Netherlands Institute for Conservation, Art and Science

NICAS Colloquium

31May2018 12:00 - 13:00

Event

The next edition of the NICAS Colloquium takes place on Thursday, 31 May 2018, from 12:00 to 13:00 in conference room B of the Atelier Building (Hobbemastraat 22, Amsterdam).

Chair

The chair of this colloquium will be Gjorgji Strezoski (UvA), PhD-candidate in the NICAS project A visual analytics approach for the stylistic history of painting.

Presentations

The following presentations are scheduled for this edition of the NICAS Colloquium:

Jonas Veenhoven

Analysis optimization using THM-Py-GC/MS on artificially light aged Asian lacquers

In the context of a broader study on the cleaning of Asian lacquer surfaces the chemical impact of artificial light aging on mock-ups is studied. Asian lacquer is generally highly resilient being resistant to water, acids and alkalis. However, by the impact of light-induced oxidation, carboxylated aging products are formed, altering the properties of the surface into exceedingly polar and water sensitive, making cleaning delicate. The molecular modifications taking place, which can influence the choice of the cleaning solvent will be presented. As molecules are released from the lacquer matrix in low concentration, overall detection limits need to be downscaled to allow their identification. THM-Py-GC/MS with TMAH derivatization is used for the identification of the carboxylated markers. The optimization of the   pyrolysis temperature(s), to obtain a stronger signal of the molecules of interest, is presented.

Jonas Veenhoven obtained his bachelor’s in conservation studies and master’s in conservation science at University of Antwerp. He is working at KIK-IRPA, Ghent University and University of Amsterdam as a joint PhD-candidate in the field of organic and macromolecular chemistry of Asian lacquer.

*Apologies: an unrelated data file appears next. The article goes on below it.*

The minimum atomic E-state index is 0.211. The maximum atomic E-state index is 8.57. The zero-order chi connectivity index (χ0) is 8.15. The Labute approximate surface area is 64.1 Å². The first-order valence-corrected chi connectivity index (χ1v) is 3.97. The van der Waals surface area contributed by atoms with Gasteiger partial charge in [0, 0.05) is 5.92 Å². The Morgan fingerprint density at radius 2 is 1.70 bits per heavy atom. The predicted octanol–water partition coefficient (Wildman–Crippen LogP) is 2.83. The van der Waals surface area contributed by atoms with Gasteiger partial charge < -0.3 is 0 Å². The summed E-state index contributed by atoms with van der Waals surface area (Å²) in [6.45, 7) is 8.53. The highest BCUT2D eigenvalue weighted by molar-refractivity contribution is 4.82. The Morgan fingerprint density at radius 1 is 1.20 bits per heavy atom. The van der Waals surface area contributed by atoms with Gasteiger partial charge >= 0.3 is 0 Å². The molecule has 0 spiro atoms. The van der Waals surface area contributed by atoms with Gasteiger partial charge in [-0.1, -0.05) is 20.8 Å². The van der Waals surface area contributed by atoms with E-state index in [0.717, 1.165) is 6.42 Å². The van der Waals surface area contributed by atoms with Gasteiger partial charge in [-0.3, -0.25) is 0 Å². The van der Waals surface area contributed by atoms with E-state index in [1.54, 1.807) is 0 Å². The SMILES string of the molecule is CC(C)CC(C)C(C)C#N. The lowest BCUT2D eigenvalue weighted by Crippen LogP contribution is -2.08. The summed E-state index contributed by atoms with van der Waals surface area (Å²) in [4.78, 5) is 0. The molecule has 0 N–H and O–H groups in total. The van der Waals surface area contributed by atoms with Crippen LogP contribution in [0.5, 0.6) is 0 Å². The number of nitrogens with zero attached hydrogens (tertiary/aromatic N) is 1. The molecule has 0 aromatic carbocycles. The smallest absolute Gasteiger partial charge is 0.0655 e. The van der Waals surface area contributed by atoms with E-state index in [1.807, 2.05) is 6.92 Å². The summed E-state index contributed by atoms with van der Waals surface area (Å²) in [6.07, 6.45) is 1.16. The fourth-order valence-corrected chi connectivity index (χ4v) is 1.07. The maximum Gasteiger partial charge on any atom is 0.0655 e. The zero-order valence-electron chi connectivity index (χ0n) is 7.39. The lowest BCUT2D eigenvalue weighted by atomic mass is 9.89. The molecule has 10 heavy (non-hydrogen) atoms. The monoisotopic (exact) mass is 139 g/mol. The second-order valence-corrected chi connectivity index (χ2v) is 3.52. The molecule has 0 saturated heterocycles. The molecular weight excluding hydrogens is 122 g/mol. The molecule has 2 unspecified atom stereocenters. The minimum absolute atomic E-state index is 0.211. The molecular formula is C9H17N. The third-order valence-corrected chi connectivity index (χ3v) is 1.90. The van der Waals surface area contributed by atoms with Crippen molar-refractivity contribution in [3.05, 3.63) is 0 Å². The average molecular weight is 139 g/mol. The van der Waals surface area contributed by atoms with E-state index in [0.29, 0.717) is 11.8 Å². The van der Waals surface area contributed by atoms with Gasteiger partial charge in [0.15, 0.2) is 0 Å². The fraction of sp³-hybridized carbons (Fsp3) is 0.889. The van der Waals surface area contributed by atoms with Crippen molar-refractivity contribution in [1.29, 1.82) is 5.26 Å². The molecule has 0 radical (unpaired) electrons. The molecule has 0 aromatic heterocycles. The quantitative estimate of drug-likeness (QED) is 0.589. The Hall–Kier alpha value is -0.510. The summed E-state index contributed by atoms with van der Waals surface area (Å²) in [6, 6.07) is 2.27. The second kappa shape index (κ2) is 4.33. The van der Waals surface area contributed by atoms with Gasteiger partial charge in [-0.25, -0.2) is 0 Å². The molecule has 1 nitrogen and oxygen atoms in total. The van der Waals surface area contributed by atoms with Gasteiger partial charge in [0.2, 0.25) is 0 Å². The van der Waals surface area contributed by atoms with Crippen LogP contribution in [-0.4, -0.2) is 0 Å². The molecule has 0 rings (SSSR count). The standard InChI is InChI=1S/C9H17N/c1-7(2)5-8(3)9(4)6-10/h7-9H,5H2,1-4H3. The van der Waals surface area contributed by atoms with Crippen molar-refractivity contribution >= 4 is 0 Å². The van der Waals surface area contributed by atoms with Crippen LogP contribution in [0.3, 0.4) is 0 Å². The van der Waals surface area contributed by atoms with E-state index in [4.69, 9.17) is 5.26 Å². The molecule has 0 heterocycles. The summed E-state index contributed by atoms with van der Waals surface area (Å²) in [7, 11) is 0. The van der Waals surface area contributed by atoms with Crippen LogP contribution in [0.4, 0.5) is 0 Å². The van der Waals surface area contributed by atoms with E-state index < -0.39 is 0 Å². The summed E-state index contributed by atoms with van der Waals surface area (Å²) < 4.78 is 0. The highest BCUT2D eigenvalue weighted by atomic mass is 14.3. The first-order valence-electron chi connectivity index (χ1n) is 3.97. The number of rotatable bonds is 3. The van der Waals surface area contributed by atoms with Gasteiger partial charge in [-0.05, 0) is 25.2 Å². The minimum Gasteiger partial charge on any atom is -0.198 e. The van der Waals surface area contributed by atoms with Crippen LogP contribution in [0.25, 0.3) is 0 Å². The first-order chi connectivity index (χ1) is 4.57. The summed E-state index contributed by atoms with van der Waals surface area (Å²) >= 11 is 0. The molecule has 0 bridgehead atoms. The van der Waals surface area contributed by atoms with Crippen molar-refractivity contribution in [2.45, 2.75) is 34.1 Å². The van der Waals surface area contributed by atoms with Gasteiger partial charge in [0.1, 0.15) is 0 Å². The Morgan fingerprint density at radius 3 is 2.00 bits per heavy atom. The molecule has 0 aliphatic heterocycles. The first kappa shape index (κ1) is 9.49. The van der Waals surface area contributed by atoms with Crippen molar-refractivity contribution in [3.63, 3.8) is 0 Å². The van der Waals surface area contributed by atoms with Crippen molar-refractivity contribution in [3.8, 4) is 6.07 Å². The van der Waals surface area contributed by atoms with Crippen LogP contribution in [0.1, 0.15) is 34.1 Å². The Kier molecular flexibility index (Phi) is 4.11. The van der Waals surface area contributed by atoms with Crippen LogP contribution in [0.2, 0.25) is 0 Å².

Francesca Di Cicco and Lisa Wiersma

‘It’s all colour’ - The treatise of Willem Beurs (1692) and convincing Spanish grapes in paintings by Jan de Heem (1606-1683/1684)

In many 17th- and early 18th-century still-life paintings, the arranged objects look as if the beholder could easily grab a piece to take a bite. The mystery of this mastery can be solved with art history, art technology, visual analysis and visual perception research. A useful tool to understand the realistic rendering is the treatise from 1692 on oil painting by Willem Beurs, De groote waereld in ’t kleen geschildert (The big world painted small). This collection of standardised recipes was forgotten soon after it was printed and only recently scholars and scientists have started using it for their studies in art. Currently, we are researching the depiction of lemons and grapes. For the latter, a complex recipe is given in the treatise that reveals tricks that are later used to paint many other types of fruit, such as lemons. From perception experiments Jan De Heem (1606-1683/84) emerged as one of the best painters of grapes. Reconstructions of his Spanish grapes were made using macro-XRF scans, cross-sections and OCT analysis.

Francesca Di Cicco obtained her master’s degree in Nanomaterials, chemistry and physics.at Utrecht University. Lisa Wiersma finished her Research master’s in art history at the University of Amsterdam in 2012. Currently, they are both PhD-candidates in the NICAS-project ‘Recipes and Realities’.

NICAS Colloquium

More information about the NICAS Colloquium can be found here.

 

Date

Thursday, 31 May 2018

Time

12:00 – 13:00 hrs

Location

Conference Room B, Atelier Building
Hobbemastraat 22, Amsterdam

Published by  NICAS